• Residential Treatment Program for Teens 14-18

Father-Child Trip to Moab Brings Families Closer Together

Father-Child Trip to Moab Brings Families Closer Together

Father-Child Trip to Moab Brings Families Closer Together 225 300 The Solstice Team

What happened when seven boisterous dads & children joined with a team of creative & committed folks from Solstice RTC West and Aspect Adventure in Moab for a three day Father-Child Retreat this last September?  My Answer:  Nothing Short of Magic.

Not the Copperfield stuff nor the “warm fuzzy” of hallmark cards & commercials.  I’m talking about what happens when people committed to having a gritty-good experience, “come what may,” meet up with Mother Nature in a setting known for its beauty, challenges, and plentiful opportunities for fun & reflection.  Magic indeed – the kind I watched unfold before me – nearly moment by moment.  Not by accident or ease.  But. By. Choice.

Beginning with every bit of a 5 hour drive south, Erik Yost, Amanda and I (TjRowden) agreed that it was promising indeed when fathers and kiddos packed snuggly into two vehicles and nary once complained as we motored down the road.  I think there was only one time when the inevitable “are we there yet” was heard enroute.  After all, someone just had to say it to make it a bona fide road trip.  We laughed and spirits were high – even a little giddy – as we neared our destination in Moab.  A campsite near Fisher Towers.  And from that point on – we entered the very capable hands of Jason Blauch with Aspect Adventure.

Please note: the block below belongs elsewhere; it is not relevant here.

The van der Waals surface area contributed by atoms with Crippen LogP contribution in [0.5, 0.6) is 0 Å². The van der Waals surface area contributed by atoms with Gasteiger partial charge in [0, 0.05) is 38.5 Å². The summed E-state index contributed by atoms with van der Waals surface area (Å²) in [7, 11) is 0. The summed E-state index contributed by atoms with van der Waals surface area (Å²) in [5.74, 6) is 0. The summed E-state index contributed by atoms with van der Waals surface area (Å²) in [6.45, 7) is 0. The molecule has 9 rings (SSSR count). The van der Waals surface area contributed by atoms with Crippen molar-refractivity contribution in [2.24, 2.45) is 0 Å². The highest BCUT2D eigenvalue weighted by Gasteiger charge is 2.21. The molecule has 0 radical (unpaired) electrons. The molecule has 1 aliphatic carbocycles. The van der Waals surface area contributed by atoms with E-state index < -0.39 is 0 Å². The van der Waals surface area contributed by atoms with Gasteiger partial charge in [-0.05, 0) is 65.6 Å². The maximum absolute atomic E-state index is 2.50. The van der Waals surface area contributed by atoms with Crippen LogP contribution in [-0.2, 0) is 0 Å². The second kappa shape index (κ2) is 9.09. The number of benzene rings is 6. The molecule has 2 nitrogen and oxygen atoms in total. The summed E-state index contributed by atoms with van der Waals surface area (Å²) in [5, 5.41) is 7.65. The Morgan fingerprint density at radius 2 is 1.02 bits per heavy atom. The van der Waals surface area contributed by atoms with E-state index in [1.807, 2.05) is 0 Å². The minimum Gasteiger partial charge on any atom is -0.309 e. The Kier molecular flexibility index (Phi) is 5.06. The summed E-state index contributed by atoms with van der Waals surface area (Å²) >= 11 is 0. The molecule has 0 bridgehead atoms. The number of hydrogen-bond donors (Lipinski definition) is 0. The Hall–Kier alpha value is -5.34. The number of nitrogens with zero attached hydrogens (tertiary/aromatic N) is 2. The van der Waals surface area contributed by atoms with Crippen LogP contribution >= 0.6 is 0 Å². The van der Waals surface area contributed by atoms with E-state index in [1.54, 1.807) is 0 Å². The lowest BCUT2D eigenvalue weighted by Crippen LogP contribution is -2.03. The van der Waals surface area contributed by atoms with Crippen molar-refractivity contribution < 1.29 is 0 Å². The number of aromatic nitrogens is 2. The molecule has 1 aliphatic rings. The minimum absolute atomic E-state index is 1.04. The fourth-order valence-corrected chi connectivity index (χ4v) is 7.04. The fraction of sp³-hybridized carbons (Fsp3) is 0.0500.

With the help of “Camp Mom” Nick, it became very clear – their intention was to provide for our basic needs with such a degree of attention and service that our little group would be able to focus 110% on the reason we were there.  That was for dads & children to deepen their relationships through less talk, more action.  Not via “Disneyland dadding.”  As we discussed on day one – it was to be done via “side-by-side” experiences that would emerge over the course of the trip. Unscripted opportunities to lean-in to the relationship vs out.  Moments – privately and with the group – to choose courage over quitting, service over selfishness, responsiveness over resistance, healing over hurt.

And the lab for such opportunities?  One-on-one short hikes for fathers and daughters; a sixty+ foot climbing face and similar rappelling wall; thunder & lighting storms with fierce winds and rain (and even brief flooding of a desert creek near camp); double rainbows; blazing sunrises and sunsets; a hike near Fisher Towers; helping in the camp kitchen & with clean-up; night skies with stars that wouldn’t stop (inviting conversations that nearly didn’t either); and a fireside group where the vulnerability of dads and children alike was non-forced and – in a word – sacred.

Amidst anxieties, fears, and fatigue there was effort, courage, and compassion.  And in the face of a few “unexpecteds“ (i.e. weather, plans, emotions), I observed flexibility, determination, gratitude, support and many small choice points done well – very well.  After all, what is much of treatment, relationships, life if not learning to do hard things well.  If that was a measure of this trip –I was surrounded by giants.  Magic?  Yes indeed.  Because intention + action = magic.